Meeting Individual Needs in Lessons for Children
|✅ Paper Type: Free Essay||✅ Subject: Childcare|
|✅ Wordcount: 1966 words||✅ Published: 20th Oct 2017|
When planning lessons and activities for children we must ensure that all individual needs are met. To be able to do this firstly we need to look at factors which may affect their development or needs.
Affecting factors may include stress, disability, illness, birth defects or home environment. It will be the role of the child’s key worker to evaluate individual children and assess their needs and help them overcome or resolve any issues which may be affecting their development or growth. These observations are best done during the child’s free time when they are more relaxed and not feeling pressured. We can learn a lot when a child is doing a task they enjoy or are playing. Once our observations have been made we can use our findings to plan future activities. Individual observations and assessments need to be made for each child as development varies in all children.
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Activities need to be based on what the child is able to achieve and must not be too hard for them to complete as they will feel pressured and it may affect their confidence. We must also make sure that the activities are not too easy as the child will not feel fully stimulated and may become bored. Using activities based around a child’s likes or interests is a great way to get them interested and engaged.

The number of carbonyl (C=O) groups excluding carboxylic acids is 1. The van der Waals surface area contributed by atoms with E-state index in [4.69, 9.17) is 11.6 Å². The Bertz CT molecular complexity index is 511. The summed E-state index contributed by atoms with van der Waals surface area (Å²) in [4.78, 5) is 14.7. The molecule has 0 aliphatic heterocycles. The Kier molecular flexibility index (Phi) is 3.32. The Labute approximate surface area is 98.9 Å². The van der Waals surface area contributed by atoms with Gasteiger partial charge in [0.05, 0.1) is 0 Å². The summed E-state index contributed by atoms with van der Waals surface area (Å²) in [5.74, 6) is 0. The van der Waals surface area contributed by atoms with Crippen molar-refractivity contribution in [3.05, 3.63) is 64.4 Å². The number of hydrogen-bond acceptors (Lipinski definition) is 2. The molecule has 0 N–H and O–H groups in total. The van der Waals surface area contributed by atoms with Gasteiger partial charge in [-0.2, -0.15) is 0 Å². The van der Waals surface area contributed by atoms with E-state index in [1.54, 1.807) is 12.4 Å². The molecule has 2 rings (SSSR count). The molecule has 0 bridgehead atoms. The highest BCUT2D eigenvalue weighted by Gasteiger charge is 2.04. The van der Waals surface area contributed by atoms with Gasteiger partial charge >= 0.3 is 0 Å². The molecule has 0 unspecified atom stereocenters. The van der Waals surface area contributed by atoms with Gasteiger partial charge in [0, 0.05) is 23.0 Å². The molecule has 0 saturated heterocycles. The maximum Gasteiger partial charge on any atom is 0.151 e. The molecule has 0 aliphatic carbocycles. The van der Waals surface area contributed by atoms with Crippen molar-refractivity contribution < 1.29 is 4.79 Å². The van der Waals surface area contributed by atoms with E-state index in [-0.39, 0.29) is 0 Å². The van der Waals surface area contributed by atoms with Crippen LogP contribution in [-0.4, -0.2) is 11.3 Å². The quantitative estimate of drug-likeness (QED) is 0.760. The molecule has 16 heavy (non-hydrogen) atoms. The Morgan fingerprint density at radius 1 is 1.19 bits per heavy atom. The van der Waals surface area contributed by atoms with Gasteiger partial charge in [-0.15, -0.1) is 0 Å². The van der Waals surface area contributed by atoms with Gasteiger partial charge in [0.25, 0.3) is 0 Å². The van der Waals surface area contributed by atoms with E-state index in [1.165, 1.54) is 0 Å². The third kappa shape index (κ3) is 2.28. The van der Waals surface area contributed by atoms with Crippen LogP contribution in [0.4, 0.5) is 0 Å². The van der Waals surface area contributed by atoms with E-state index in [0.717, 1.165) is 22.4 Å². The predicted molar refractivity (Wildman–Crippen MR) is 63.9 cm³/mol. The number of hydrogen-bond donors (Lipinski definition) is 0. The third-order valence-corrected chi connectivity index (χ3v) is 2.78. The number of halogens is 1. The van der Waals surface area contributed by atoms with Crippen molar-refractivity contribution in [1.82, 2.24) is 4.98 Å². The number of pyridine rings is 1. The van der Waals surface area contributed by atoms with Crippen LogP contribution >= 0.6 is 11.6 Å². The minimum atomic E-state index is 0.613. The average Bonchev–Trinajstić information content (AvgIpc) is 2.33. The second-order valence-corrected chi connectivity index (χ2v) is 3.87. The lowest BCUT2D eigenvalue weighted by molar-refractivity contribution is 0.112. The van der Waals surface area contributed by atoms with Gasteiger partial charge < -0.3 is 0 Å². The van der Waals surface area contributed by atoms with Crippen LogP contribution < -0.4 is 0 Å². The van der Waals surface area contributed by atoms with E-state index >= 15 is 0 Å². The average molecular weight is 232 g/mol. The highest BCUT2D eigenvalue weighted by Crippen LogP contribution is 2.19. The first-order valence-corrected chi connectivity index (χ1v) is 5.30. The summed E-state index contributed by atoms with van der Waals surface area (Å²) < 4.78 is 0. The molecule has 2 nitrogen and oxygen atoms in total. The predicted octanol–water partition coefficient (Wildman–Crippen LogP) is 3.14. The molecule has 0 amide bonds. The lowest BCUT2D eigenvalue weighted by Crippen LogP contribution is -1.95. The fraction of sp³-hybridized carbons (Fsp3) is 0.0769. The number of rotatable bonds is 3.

Differentiation must also be used when trying to meet individual needs, including specialist equipment when needed, visual aids, adult interaction and learning aids when conducting a group activity will ensure that all of the children can be included. Using differentiation will also ensure that all children can meet the overall aim of the group task despite this being done in different ways.
When planning for individual needs of children we must make sure we include the practice of equal opportunities. The United Nations Convention on the Rights of the Child state ‘All children have the right to have their views and opinions listened to.’ By ensuring we take this into account we can work with the child and plan activities based on things they enjoy and include their own culture or beliefs. The individual schools ‘Equal Opportunities Policy’ must also be read and followed to make sure all children and their families feel included, it will also help the children to refine their own identities.